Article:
If you have read my post about the origins of the film, you will know that ‘Rachel’ is a story inspired by my personal experiences of loss and mourning, together with the often complex and painful situations I have seen arise when those close to me have gone though similar bereavements.
Although a fictional work, the road to artistically expressing my thoughts on the issues surrounding death was a tough one that required me to remember very difficult times and lay bare my own pain. Writing the script brought me to a very dark place, filming the video for our Kickstarter Campaign brought me back to the funeral directors that organised my dad’s funeral, and watching Josh Moran in the role of Rachel’s father put me back in touch with the heartbreak of watching my grandfather deal with the loss of his only child.
When we filmed on location in the chapel at Leverton and Sons I was surprised that none of my team had ever been in a funeral director’s office, nor ever thought about the fact that those establishments, nestled between hairdressers and tattoo parlours, on shop parades across the UK, are places where there might be boxes of ashes awaiting collection, or a distraught family gathered round an open coffin. Death is a subject we like to avoid thinking about and, despite the endless adverts on TV raising money to fight cancer, or the news items about war, accidents and murder, most of us are far-removed from the reality of it.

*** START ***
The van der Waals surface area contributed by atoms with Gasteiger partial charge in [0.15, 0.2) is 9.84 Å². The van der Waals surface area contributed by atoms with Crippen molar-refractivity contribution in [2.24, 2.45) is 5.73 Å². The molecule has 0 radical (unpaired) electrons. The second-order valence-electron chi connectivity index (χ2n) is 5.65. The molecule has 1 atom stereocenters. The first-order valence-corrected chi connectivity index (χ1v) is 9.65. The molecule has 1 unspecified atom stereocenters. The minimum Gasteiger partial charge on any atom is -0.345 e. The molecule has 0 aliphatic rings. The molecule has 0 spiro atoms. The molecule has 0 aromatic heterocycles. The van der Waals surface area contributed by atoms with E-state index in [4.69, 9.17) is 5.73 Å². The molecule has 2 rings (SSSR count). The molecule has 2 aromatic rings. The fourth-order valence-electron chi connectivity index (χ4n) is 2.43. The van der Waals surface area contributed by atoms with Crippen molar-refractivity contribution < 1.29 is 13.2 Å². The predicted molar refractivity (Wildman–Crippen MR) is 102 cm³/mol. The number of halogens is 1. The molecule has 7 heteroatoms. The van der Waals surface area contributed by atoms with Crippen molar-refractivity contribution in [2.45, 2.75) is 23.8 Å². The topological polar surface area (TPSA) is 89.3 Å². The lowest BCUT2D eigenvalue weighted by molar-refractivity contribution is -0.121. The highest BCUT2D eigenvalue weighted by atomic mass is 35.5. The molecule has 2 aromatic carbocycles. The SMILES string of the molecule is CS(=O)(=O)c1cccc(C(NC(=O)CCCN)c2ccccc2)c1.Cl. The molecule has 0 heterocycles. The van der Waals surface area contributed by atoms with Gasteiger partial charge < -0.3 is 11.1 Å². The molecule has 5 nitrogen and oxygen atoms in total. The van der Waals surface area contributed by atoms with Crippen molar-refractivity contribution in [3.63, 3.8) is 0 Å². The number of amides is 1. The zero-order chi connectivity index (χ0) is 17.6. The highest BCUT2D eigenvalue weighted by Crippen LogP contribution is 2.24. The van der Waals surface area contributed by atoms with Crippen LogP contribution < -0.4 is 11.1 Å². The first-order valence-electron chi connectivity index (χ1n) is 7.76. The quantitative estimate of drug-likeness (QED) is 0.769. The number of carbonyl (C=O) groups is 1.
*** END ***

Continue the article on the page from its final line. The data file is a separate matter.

But, during the run up to the making of ‘Rachel’, our social media network led us to the remarkable Dead Maidens. Their website and blog – Exploring the Relationship between women and death. All things danse macabre to death row. Examining the deadly and celebrating ‘deadicated’ – well, it’s just wonderful.
With articles on everything from having a funeral in your front room, through the debate on reproductive rights, to artists making gothic jewelry, they provide an avenue to thinking about death in a more accepting and positive way. Sometimes it’s an uncomfortable place, even shocking for those of us who try not to think about these things, but always thought-provoking, illuminating and beautifully presented.
The Dead Maidens’ support in publicising the making of ‘Rachel’ was so very much appreciated and I’m really excited that I have now been invited to present Rachel on the evening of July 22nd, during the Death & the Maiden Conference at Winchester University, UK.
It was always my hope that the film would provoke thought and conversation about the complex issues surrounding death, funerals and mourning. And, judging by the emotional response at screenings to date, that has been achieved. There have been tears and there have been heated discussions. And, from funeral directors and Macmillan nurses, there have been suggestions that ‘Rachel’ could be a useful tool in training bereavement counsellors and those in the funeral industry.
So, what started out as an artistic endeavour has proven to be something that will have a useful and meaningful life beyond the glamour of film festivals. And, I’m extra delighted that Deborah Rush, a funeral director with Leverton and Sons, will be joining me in leading the screening of ‘Rachel’ and following discussion.
I do hope that you will come to the conference, perhaps to see ‘Rachel’ and join in our discussion, but definitely to explore all things Death & the Maiden and discover a more positive way to think about death.